- POSTED: 25 Aug 2014 18:20
Hurricane Marie was pounding heavy waves into Mexico's Pacific coast Monday (Aug 25), where three fishermen went missing after their boat capsized.
CABO SAN LUCAS: Hurricane Marie was pounding heavy waves into Mexico's Pacific coast Monday (Aug 25), where three fishermen went missing after their boat capsized. The eighth hurricane of the eastern Pacific season, Marie, briefly hit category five, the most powerful storm rating on the Saffir-Simpson scale, before calming slightly.
"Unfortunately, we have three missing fishermen," said Wenceslao Petit, director of civil protection in the tourist hub of Los Cabos on Sunday.
The navy went to the rescue of the Tio Chori, which went out to sea with seven fisherman aboard. The boat overturned after being rammed by heavy waves caused by the storm, but only four of the fishermen were able to swim to shore. A ground and air search was underway for the three still missing.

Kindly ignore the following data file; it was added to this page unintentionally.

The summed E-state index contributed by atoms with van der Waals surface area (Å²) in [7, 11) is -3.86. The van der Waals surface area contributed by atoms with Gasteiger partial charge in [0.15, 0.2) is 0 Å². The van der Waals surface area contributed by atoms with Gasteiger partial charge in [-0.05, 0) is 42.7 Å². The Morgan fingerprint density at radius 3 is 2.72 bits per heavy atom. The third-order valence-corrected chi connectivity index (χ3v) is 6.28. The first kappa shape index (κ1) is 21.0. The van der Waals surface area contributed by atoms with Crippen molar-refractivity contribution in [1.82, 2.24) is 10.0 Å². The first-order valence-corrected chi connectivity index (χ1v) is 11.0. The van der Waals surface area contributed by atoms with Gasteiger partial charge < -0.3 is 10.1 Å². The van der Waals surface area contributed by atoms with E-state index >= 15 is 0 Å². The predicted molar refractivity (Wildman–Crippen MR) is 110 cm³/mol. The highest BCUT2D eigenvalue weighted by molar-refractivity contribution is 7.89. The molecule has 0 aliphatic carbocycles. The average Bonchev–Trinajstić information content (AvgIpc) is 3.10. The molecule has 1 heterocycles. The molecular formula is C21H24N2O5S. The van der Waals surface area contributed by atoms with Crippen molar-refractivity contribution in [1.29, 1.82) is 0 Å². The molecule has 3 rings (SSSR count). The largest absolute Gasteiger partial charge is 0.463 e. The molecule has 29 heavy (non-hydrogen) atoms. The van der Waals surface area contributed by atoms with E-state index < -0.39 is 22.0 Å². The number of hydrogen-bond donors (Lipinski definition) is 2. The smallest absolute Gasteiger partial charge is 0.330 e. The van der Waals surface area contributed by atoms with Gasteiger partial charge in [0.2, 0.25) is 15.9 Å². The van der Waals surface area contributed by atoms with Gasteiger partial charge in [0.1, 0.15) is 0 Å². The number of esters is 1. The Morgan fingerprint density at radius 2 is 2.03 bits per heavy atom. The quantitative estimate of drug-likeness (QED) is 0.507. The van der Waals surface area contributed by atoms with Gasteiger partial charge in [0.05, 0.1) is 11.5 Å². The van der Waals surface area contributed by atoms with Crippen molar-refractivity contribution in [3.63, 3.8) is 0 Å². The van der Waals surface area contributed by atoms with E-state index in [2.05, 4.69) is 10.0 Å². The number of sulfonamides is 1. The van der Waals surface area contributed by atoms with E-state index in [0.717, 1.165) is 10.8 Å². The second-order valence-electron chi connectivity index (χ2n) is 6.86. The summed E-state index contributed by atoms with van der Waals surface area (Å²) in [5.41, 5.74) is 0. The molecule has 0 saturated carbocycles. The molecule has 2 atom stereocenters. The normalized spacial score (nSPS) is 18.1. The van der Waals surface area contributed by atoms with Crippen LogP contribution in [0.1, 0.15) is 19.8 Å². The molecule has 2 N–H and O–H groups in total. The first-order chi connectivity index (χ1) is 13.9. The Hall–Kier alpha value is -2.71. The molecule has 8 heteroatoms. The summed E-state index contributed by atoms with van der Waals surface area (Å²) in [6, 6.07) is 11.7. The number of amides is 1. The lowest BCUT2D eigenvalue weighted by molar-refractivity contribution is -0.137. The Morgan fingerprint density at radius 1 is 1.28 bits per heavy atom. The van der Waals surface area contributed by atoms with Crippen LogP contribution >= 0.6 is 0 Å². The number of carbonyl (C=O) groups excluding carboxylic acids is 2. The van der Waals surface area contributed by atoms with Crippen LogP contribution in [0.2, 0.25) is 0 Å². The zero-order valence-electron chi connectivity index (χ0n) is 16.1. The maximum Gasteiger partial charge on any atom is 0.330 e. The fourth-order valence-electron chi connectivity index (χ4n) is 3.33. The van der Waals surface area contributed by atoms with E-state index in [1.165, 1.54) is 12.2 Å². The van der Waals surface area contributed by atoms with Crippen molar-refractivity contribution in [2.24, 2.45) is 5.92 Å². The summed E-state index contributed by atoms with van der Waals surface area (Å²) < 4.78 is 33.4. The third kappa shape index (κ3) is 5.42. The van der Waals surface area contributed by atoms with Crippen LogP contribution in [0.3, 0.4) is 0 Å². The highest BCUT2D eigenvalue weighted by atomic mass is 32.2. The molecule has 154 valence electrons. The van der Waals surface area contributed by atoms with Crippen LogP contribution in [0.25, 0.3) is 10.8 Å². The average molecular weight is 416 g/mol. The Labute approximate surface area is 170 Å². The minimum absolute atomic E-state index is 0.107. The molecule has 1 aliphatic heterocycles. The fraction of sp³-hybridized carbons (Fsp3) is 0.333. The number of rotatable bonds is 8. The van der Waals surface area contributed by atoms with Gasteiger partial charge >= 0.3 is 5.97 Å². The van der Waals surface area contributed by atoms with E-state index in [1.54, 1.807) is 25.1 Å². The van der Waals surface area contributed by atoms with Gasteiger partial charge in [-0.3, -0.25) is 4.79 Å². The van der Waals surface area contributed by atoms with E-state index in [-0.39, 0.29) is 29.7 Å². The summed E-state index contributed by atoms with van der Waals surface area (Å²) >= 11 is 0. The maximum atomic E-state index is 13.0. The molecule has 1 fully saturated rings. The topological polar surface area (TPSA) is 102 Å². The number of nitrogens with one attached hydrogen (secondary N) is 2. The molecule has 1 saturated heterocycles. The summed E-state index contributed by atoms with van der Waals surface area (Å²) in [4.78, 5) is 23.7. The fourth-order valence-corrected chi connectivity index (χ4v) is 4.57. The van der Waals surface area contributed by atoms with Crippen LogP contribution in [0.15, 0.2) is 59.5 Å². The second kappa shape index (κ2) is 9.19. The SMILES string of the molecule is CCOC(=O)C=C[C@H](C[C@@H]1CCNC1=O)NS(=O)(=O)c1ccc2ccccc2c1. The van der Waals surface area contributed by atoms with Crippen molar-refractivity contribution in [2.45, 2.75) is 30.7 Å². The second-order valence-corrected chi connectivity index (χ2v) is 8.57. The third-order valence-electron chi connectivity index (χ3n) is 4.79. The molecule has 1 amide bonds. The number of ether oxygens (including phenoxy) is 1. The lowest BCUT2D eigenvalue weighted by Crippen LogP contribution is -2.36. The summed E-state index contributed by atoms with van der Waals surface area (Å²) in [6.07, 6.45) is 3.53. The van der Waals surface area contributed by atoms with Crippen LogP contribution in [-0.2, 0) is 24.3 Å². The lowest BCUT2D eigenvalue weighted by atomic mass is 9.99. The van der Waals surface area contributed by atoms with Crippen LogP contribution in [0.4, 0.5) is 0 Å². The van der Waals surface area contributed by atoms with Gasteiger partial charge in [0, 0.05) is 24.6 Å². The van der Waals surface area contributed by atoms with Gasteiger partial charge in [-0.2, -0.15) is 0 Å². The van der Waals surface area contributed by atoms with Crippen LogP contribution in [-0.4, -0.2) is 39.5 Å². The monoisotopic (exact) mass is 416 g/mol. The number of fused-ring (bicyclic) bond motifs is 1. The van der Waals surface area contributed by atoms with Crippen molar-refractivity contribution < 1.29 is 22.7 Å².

The civil protection agency declared a state of emergency in the Los Cabos region.
Marie was packing maximum sustained winds of 230 kilometres per hour, according to the latest bulletin from US forecasters.
But the Miami-based National Hurricane Center (NHC) suggested the worst may soon be over, forecasting "some fluctuations in intensity" Monday morning, and "a general weakening trend" starting at night.
Marie was far from land - some 750 kilometres southwest of Mexico's Baja California peninsula - moving west-northwest at 19.3 kilometres per hour. No coastal storm watches or warnings were in effect, but the NHC warned powerful waves were slamming southwestern Mexico and Baja California Sur.
"These swells are likely to cause extremely dangerous life-threatening surf and rip current conditions," the forecasters warned.
In Mexico, the national weather service said Sunday the storm was bringing heavy rains, hail, and thunderstorms, to the states of Baja California Sur, Nayarit, Jalisco, Clima, Michoacan and Guerrero, on the Pacific Coast. It urged caution in the heavy winds and churning waters, and to remain alert for landslides, mudslides and overflowing rivers.